An E-learning program, instead, uses digital tools to train employees, simultaneously freeing up other workers who would normally take up the mantle of “teacher.” This also incorporates tech in a way that appeals to the newly entering and younger workforce.         

E-learning can take many forms: a series of videos highlighting important procedures, an online catalog or training module, or any other online asset that removes the need for another employee to divert attention from their primary responsibilities. 

Of course, this doesn’t give you free reign to digitize every procedure. Some things, such as operating heavy machinery, simply demand real experience or one-on-one training. It’s up to you and your familiarity with your factory floor to determine which procedures absolutely require a human touch.    

2. Collaborative Tools

Collaborative workplaces are a major draw for Millennials. In fact, 88% of Millennials prefer a collaborative work culture over one that’s more solitary and competitive. In order to capitalize on this value of your new target workforce, tools and software that facilitate that collaborative environment can go a long way. 

Consider something along the lines of a department forum or chat programs that allow quick communication between employees. Programs like Slack, for example, allow for instant messaging, file transferring, and a message search function that ensures month-old files can be pulled up at a moment’s notice. 

Project management software like Basecamp and ProofHub are also powerful tools that can be used to closely track projects, delegate tasks, and create shared to-do lists. Tools such as these are great for giving management a closer look at the work being performed on the floor while also giving employees an easy-to-navigate base of operations from which they can plan projects with their teams. 

3. The Right Industrial Tablet

One of the most defining characteristics of Millennials and Gen-Zers is their saturation with new technology. According to Pew Research Center, more than 9 in 10 of both generations own smartphones and over half own smart tablets. 

Naturally, when the goal is to entice innovative new hires from these generations to enter your workforce, efforts should focus on providing tech they’re familiar with such as laptops, tablets, and more. And while office jobs can get away with consumer level electronics, more volatile workplaces such as those found in manufacturing require a more tailored solution.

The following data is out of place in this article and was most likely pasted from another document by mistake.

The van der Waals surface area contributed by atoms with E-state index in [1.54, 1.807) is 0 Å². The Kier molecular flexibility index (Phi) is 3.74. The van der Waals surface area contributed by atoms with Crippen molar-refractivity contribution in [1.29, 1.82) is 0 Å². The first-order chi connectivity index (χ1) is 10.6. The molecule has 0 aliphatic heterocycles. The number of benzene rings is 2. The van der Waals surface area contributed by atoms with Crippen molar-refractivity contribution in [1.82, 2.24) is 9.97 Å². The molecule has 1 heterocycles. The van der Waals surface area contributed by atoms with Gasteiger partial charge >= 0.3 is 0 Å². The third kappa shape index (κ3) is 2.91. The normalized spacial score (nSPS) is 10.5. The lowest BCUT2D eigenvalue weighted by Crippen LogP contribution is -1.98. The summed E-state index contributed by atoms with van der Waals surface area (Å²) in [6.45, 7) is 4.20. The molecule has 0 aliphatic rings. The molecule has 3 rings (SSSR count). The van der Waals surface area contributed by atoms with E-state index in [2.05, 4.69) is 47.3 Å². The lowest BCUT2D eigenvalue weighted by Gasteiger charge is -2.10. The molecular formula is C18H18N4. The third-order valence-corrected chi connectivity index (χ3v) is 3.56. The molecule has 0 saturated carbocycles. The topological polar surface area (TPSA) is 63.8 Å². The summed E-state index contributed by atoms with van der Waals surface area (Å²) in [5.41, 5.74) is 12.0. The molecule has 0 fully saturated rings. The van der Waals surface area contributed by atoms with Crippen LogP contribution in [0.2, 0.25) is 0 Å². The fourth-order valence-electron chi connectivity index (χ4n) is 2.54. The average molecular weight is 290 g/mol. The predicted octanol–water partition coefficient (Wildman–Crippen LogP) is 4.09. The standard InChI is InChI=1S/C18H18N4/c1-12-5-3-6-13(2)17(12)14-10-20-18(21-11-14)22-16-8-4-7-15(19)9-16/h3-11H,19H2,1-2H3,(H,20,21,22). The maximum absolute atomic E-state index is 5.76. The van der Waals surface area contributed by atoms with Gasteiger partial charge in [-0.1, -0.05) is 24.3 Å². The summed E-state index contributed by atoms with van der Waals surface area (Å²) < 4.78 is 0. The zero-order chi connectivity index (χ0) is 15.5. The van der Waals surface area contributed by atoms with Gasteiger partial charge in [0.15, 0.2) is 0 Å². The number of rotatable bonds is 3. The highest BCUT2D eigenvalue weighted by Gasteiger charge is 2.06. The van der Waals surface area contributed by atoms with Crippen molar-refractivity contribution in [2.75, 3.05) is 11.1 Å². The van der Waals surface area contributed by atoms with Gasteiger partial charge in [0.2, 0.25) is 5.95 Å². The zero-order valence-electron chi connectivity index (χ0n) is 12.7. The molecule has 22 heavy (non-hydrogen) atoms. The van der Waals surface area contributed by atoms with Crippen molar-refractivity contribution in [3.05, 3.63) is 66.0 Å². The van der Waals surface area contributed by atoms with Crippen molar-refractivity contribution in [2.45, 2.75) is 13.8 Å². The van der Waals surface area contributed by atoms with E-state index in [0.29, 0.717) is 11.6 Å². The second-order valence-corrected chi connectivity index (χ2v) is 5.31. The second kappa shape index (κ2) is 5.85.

Rugged industrial tablets are an ideal blend between technology newer generations have already been exposed to and hardware built to last in a manufacturing setting. The right model will be built with military-grade parts, allowing it to survive drops, and carry an IP65 rating that ensures it’s protected from debris such as dust and moisture. 

Working with a manufacturer that lets you customize your individual units can also give you access to a built-in barcode scanner perfect for asset tracking and inventory management. 

Furthermore, a tablet’s portability allows for employees to integrate it regularly into their workflow while its connectivity allows them to collaborate with team members through the messaging and project management applications we mentioned earlier. 

Breaking the Stigma While Improving Productivity

The manufacturing industry has an image issue. Many believe factory floors are dreary, stuck-in-their-ways environments where employees are sequestered and forced to perform menial labor 8 hours a day. And this couldn’t be further from the truth! 

Learning how to blend in the right tech and company philosophies can help fix this image and bring in new, bright-minded talent that could truly re-invigorate the manufacturing workforce. For more information on how you can start to combat the skilled labor shortage, contact an expert from Cybernet today.